Should we be prouder and more vocal about our membership of the Council of Europe?

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Should we celebrate Europe Day every May 5th?

An LDV reader, John Probert (who has the rare distinction of being a remaining former councillor on Middlesex County Council) has made a suggestion along these lines.

After January 31st we will still be members of the Council of Europe, who celebrate Europe Day on May 5th (EU members celebrate it on May 9th).

Such a celebration would publicise the fact that we remain members of the Council of Europe, which was first suggested under such a name by Churchill in a wartime broadcast on 21st March 1943.

Its Statute says:

The aim of the Council of Europe is to achieve a greater unity between its members for the purpose of safeguarding and realising the ideals and principles which are their common heritage and facilitating their economic and social progress.

The most famous achievement of the Council is, of course, the European Convention on Human Rights (ECHR), but there are a raft of other initiatives, conventions and promotions carried out by the 47 member states.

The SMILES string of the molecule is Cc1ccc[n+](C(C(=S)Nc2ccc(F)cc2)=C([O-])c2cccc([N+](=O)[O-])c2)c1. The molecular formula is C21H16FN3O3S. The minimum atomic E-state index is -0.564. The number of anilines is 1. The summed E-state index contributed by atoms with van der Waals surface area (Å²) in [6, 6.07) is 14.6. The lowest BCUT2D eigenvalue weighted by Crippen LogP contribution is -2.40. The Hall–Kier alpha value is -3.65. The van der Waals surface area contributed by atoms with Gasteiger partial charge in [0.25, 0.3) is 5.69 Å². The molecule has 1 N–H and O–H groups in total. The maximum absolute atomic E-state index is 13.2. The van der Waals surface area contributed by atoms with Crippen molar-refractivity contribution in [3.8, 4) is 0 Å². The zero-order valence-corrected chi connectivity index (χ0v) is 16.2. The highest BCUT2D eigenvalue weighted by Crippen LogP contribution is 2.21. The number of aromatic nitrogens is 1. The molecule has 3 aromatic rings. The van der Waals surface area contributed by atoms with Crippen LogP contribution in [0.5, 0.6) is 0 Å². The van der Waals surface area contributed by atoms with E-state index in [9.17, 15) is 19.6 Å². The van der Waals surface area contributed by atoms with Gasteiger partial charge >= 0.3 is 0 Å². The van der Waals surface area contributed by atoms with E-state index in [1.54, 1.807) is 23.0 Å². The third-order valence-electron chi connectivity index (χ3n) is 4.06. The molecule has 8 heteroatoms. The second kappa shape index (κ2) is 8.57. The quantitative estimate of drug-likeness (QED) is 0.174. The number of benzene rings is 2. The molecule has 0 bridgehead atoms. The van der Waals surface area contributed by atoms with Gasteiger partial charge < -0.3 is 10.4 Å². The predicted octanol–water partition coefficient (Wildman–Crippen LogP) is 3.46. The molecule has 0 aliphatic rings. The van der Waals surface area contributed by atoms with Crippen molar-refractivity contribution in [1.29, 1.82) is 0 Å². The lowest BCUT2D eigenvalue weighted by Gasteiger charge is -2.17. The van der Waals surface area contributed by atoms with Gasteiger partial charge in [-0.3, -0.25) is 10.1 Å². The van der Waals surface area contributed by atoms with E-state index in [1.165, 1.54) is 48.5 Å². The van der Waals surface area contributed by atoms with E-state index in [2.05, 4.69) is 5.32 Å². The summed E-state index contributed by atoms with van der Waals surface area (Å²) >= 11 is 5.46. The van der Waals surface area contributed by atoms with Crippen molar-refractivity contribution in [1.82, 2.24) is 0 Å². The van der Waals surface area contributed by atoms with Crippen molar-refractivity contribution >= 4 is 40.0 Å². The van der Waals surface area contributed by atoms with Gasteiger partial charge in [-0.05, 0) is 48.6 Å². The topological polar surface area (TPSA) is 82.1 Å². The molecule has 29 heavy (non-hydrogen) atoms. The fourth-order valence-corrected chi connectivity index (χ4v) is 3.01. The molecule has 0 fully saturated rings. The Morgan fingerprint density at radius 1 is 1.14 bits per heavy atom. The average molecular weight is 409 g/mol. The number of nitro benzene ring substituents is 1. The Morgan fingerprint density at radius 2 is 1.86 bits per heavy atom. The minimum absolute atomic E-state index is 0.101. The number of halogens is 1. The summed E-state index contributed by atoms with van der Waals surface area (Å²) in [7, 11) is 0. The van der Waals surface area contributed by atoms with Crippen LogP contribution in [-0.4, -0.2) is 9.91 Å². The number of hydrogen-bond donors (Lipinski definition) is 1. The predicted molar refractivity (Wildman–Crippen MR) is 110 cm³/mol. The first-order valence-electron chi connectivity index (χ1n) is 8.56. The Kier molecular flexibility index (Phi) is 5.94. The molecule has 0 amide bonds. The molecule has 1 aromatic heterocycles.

One key initiative of the Council is the European Framework Convention for the Protection of National Minorities (FCPNM). In 2014, Danny Alexander announced that the UK government was officially recognising the Cornish as a national minority under the convention.

Both the ECHR and the FCNM have got confused in some people’s minds so that they think they are part of the EU.

Perhaps a good positive step, to come out of leaving the EU, will be for our membership of the Council of Europe to be highlighted and celebrated more.

Or will that lead to vast demands for us to leave the Council of Europe as well?

I hope not. As Wikipedia makes clear:

Whereas the member states of the European Union transfer part of their national legislative and executive powers to the European Commission and the European Parliament, Council of Europe member states maintain their sovereignty but commit themselves through conventions/treaties (international law) and co-operate on the basis of common values and common political decisions.

Or should our membership of the Council of Europe be kept purely as a subject for trivia quizzes, so that clever dicks can show off their knowledge of its existence?